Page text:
In a decision that probably won’t get much press, the California Fish and Game Commission at its meeting in San Diego yesterday rejected a petition by a small group of fishermen to increase the catch limits for market squid. The Commission followed that decision with another asking conservation stakeholders to develop a draft of a new policy for managing forage species, such as squid. Both of these decisions could have long-term ramifications for birds and other wildlife off our shores.
Squid are the keystone prey item for dozens of visiting and breeding seabirds off of California including Albatrosses, Common Murre, Ashy Storm-Petrel and Sooty Shearwater. Squid is also now the most lucrative commercial fishery in California.
The decision on the catch limits came after Audubon, Oceana, the Natural Resources Defense Council and Ocean Conservancy argued against the increase. This coalition has contended that the current catch limit is already too high, and that these food resources are necessary to support birds and other marine wildlife. The fishermen made the request to take advantage of a boom in squid off our shores, while opponents argued that taking more squid would not only undermine wildlife populations, but also destabilize the always delicate squid fishery. Leaders in the squid industry concurred that it would be unwise to change the quota without more information on squid population dynamics.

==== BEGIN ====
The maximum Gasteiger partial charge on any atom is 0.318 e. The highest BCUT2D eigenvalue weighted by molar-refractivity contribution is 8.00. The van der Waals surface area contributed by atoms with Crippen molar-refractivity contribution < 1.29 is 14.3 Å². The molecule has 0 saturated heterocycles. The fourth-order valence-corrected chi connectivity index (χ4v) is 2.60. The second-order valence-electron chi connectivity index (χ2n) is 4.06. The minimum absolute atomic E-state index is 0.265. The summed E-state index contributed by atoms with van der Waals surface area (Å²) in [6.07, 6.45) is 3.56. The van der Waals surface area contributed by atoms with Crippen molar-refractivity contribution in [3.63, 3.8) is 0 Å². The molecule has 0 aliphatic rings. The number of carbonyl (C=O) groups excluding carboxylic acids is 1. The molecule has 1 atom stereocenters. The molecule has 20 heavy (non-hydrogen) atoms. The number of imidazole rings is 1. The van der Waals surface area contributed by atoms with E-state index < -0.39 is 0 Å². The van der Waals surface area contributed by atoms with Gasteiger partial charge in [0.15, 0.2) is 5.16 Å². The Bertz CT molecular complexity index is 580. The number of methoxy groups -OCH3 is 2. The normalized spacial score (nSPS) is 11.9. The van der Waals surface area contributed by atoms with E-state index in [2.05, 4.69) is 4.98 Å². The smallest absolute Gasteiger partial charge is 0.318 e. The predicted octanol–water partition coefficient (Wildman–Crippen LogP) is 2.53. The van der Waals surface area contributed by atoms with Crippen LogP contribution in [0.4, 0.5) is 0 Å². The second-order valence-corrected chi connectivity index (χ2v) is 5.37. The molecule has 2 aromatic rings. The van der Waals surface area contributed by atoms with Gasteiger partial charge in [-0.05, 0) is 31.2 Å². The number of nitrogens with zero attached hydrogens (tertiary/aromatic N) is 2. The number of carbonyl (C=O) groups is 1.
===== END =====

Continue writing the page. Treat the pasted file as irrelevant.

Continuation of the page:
Audubon and Oceana contend that the root of the problem is that California lacks an overall policy for forage species that recognizes their unique role in the ecosystem. The state’s fisheries management plan for squid fails to account for the needs of seabirds and other marine wildlife. Both organizations are continuing to push Assembly Bill 1299, which would compel the state to take into account the larger ecosystem needs when setting limits on forage species catch.
The lack of a forage species policy came up again during the discussion of the squid catch. Several Commissioners acknowledged that the state’s lack of a policy for forage species may be undermining wildlife and our economy, and made a motion to invite stakeholders to draft a forage species plan for their formal review. Audubon will be at the forefront of this effort.